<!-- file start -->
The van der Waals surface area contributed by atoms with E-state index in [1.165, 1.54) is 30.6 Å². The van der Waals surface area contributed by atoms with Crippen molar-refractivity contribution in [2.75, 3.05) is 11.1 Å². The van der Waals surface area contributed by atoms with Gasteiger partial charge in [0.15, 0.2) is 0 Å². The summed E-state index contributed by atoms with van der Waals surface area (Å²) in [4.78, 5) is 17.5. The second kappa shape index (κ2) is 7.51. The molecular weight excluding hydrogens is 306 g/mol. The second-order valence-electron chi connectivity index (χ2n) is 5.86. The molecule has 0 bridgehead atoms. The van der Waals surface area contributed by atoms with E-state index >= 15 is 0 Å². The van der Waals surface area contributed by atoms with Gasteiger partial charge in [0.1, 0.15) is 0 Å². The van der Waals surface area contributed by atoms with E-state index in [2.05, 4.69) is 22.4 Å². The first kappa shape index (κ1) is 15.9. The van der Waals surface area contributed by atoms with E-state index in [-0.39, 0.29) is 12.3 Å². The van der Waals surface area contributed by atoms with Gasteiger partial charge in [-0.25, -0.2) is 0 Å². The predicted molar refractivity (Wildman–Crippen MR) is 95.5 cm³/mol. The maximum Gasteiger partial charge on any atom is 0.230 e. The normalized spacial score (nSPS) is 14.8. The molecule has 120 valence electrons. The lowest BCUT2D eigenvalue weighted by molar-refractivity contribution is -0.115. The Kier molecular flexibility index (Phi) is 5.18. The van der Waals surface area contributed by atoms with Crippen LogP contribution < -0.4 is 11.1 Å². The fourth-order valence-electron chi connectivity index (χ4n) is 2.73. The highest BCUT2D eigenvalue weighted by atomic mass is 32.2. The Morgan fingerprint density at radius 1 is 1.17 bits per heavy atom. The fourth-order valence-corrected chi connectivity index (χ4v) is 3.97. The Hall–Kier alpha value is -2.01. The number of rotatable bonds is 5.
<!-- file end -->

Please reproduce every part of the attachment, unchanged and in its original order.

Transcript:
The van der Waals surface area contributed by atoms with E-state index in [1.165, 1.54) is 30.6 Å². The van der Waals surface area contributed by atoms with Crippen molar-refractivity contribution in [2.75, 3.05) is 11.1 Å². The van der Waals surface area contributed by atoms with Gasteiger partial charge in [0.15, 0.2) is 0 Å². The summed E-state index contributed by atoms with van der Waals surface area (Å²) in [4.78, 5) is 17.5. The second kappa shape index (κ2) is 7.51. The molecular weight excluding hydrogens is 306 g/mol. The second-order valence-electron chi connectivity index (χ2n) is 5.86. The molecule has 0 bridgehead atoms. The van der Waals surface area contributed by atoms with E-state index >= 15 is 0 Å². The van der Waals surface area contributed by atoms with Gasteiger partial charge in [0.1, 0.15) is 0 Å². The van der Waals surface area contributed by atoms with E-state index in [2.05, 4.69) is 22.4 Å². The first kappa shape index (κ1) is 15.9. The van der Waals surface area contributed by atoms with E-state index in [-0.39, 0.29) is 12.3 Å². The van der Waals surface area contributed by atoms with Gasteiger partial charge in [-0.25, -0.2) is 0 Å². The predicted molar refractivity (Wildman–Crippen MR) is 95.5 cm³/mol. The maximum Gasteiger partial charge on any atom is 0.230 e. The normalized spacial score (nSPS) is 14.8. The molecule has 120 valence electrons. The lowest BCUT2D eigenvalue weighted by molar-refractivity contribution is -0.115. The Kier molecular flexibility index (Phi) is 5.18. The van der Waals surface area contributed by atoms with Crippen LogP contribution < -0.4 is 11.1 Å². The fourth-order valence-electron chi connectivity index (χ4n) is 2.73. The highest BCUT2D eigenvalue weighted by atomic mass is 32.2. The Morgan fingerprint density at radius 1 is 1.17 bits per heavy atom. The fourth-order valence-corrected chi connectivity index (χ4v) is 3.97. The Hall–Kier alpha value is -2.01. The number of rotatable bonds is 5.